ANSARI, J. - The assessee company, that has since gone into liquidation, was incorporated in 1937 with the object, inter alia, of acquiring and working the rights title and interest in the match factory of on A. V. Thomas at Mudical. The memorandum of association had further empowered the company to manufacture and deal in acids, alkalis and other chemicals. The business of manufacturing matches was carried till the account year ending 30 April, 1941 thereafter the profits from the business began to fall off on account of war conditions, and the company began to manufacture plywood chests for tea as contemplated by clause 3 of the objects. The company started manufacturing paints in the account year ending 30 April, 1942, and undertook the manufacture of lemon-glass oil in the next account year. The manufacture of matches having become unprofitable the company on 9 May, 1943, entered into an agreement with one Rao Sahib Natesa Iyer for the sale of the lands, buildings, plant and machinery relating to manufacture of matches. The consideration was fixed at Rs. 5,75,000 and out of that amount, Rs. 57,500 was payable as advance, and the remaining sum to be paid within sixty days from the date of the agreement. It was further agreed that the price should not cover the manufactured goods, chemicals, other raw other assets not described in the schedule to the agreement. Nevertheless the intended purchaser committed default, and on 9 August, 1943, a fresh agreement was entered with the same person for the sale consideration of Rs. 7,35,000. The second agreement purports to condone the default because of the circumstances being beyond the purchasers control and to sell in addition to what was covered by the earlier agreement chemical and paper for match manufacturing. After the sale had been concluded, the directors confidential report of 1 August, 1944, to the shareholders showed the price to have given a capital appreciation of about six times the cost, and sale of chemicals also to have resulted in a substantial profit.
The Deputy Commissioner of Income-tax, who had already assessed the company on the income of Rs. 36,498-6-4 for the accounting year ending 30 April, 1944, found the profit got by the sale of the stores and chemicals to be also assessable to income-tax, and therefore issued notice under section 25 of the Travancore Income-tax Act to the companys liquidator on the ground of the aforesaid profits having escaped earlier assessment. The position taken by the official liquidator before the Deputy Commissioner of Income-tax, Trivandrum, was that the money realised by the sale of the match factory as a going concern being a realisation sale, were only capital gains and were not liable to assessment. The officer relying on clause 5 of the memorandum of association, which authorised the company to manufacture and deal in acids, alkalis and other chemicals, and on the directors confidential report of 1 August, 1944, held that the sale did not constitute realisation sale, that the plea of 'no business having been carried on thereby' was incorrect and that the company was liable to income-tax on the profits of Rs. 3 lakhs. The appeal before the Commissioner of Income-tax was partly successful in that the commissioner found the company to have made the profits of only Rs. 1,13,259, that being the difference between the two sales prices under the agreements. The Commissioner thought that as in the earlier agreement the company did not agree to sell chemicals, whereas the later agreement covered the commodity, the difference between the two consideration would be the profit, which the assessee company had earned on the sale of the chemicals and match papers. The appeal before the Appellate Tribunal was fought on the grounds that the sale of raw materials did not constitute the companys stock-in-trade, that the company had ceased to manufacture matches, and that the transfer of raw material by the later agreement being with a view to enable the purchaser to start the business of manufacturing matches, the whole transaction constituted realisation sale. The Tribunal did not accept the argument, held the sale of chemicals and match papers to be part of companys business, and to be trade liable to assessment.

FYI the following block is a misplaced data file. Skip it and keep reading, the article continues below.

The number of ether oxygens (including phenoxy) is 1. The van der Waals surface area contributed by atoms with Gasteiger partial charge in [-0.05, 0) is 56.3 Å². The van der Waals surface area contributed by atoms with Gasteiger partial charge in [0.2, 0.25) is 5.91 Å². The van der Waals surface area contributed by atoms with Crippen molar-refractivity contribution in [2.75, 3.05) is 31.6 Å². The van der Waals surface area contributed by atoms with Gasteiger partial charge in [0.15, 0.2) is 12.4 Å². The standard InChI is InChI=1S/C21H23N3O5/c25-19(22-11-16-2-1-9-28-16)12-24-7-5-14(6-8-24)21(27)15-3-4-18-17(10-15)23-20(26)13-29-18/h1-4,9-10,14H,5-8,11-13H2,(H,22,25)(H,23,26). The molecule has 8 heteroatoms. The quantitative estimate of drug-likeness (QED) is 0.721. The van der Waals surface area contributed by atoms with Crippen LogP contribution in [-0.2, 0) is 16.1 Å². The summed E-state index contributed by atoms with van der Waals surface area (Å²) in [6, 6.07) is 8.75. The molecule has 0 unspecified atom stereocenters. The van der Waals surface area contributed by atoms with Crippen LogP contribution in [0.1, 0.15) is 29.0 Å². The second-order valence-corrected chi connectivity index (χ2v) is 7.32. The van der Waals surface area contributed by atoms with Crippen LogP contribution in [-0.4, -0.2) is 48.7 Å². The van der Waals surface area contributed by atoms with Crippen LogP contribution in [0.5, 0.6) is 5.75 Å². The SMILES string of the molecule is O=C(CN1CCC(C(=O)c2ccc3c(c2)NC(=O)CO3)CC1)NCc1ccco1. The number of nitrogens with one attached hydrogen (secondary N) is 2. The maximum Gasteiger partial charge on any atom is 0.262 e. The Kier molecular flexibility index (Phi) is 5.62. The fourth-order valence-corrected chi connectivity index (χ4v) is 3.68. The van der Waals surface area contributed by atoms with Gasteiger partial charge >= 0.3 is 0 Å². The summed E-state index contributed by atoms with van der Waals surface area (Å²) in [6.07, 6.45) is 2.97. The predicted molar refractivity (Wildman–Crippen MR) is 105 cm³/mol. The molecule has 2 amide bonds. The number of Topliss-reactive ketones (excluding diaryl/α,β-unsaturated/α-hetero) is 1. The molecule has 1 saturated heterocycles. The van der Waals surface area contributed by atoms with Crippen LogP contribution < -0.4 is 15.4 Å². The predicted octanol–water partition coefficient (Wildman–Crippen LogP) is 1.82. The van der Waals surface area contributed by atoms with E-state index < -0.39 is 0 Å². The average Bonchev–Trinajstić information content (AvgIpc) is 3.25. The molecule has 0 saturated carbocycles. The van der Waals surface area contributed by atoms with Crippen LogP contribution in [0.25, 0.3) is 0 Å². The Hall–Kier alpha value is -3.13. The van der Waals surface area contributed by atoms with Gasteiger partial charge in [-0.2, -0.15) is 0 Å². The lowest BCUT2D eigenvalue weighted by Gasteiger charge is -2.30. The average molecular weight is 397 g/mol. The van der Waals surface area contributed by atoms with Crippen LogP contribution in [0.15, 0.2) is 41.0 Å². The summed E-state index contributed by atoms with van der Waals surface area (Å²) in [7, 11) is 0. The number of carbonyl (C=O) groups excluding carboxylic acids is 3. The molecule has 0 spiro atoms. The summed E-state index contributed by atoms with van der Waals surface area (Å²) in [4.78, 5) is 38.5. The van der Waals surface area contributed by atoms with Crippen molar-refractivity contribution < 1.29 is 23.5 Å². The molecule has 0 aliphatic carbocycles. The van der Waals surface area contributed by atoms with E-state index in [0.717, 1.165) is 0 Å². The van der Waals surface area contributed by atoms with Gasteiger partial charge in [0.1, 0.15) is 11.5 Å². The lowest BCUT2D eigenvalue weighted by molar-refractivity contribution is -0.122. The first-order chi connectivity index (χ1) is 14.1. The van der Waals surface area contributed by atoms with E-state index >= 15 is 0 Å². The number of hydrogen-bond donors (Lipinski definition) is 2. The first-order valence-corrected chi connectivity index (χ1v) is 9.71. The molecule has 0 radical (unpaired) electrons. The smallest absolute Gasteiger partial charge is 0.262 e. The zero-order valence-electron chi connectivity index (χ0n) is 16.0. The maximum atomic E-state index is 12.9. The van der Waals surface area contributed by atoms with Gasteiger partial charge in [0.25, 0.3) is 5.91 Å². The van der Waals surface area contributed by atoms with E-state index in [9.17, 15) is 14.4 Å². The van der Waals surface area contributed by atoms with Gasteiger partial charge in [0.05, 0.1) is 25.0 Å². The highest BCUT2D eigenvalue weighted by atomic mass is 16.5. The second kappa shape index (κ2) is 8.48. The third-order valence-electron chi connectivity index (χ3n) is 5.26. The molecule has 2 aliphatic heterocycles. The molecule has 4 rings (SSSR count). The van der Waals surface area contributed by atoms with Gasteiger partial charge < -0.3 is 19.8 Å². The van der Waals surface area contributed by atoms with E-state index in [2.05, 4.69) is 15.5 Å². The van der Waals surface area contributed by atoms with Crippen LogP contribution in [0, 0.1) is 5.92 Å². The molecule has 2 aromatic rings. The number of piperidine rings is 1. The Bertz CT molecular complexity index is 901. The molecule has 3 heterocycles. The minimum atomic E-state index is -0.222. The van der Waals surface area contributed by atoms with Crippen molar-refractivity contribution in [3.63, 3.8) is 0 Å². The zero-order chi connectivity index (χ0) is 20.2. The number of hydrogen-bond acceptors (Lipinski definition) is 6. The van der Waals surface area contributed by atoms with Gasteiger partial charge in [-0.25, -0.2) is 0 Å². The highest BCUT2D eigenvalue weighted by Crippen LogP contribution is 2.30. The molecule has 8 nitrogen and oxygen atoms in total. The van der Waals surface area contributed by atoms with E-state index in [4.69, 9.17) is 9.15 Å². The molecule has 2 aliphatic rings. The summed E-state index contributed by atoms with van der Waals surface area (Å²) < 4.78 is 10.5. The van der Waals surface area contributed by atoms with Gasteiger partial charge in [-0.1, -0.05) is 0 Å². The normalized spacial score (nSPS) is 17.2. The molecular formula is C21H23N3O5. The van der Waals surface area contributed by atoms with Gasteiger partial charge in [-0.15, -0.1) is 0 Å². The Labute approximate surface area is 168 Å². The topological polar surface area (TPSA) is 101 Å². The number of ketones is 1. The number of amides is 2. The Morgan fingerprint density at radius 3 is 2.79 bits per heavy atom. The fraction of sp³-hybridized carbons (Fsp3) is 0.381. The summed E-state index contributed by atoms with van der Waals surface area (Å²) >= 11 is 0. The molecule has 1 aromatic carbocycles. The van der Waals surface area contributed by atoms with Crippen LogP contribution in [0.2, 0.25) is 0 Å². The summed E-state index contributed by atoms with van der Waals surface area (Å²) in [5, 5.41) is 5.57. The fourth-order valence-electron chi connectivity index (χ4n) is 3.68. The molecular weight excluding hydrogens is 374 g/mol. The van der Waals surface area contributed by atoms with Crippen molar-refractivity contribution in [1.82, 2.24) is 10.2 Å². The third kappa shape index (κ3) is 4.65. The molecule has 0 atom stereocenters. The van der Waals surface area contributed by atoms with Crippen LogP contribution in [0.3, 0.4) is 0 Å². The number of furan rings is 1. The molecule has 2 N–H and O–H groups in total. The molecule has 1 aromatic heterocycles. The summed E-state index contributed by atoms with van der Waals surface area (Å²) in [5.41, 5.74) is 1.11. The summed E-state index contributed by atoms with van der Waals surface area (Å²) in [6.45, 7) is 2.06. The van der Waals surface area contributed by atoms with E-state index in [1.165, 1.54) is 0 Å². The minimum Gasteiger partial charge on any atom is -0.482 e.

Certain questions were thereafter asked to be referred to the High Court and under section 113(1) of the Travancore Income-tax Act, 1121, the following two questions have been referred :
'(1) Whether the transaction of sale of the raw materials along with the business, including machinery, plant and premises, is a revenue sale and whether in the facts and circumstances of the case, the sum of Rs. 1,15,259 has been rightly charged to income-tax ?
(2) Whether the decision, that the sale of match, machinery and premises, was distinct from the sale of chemicals is legally warranted and whether there was legally a single transaction of the entire match factory inclusive of raw materials ?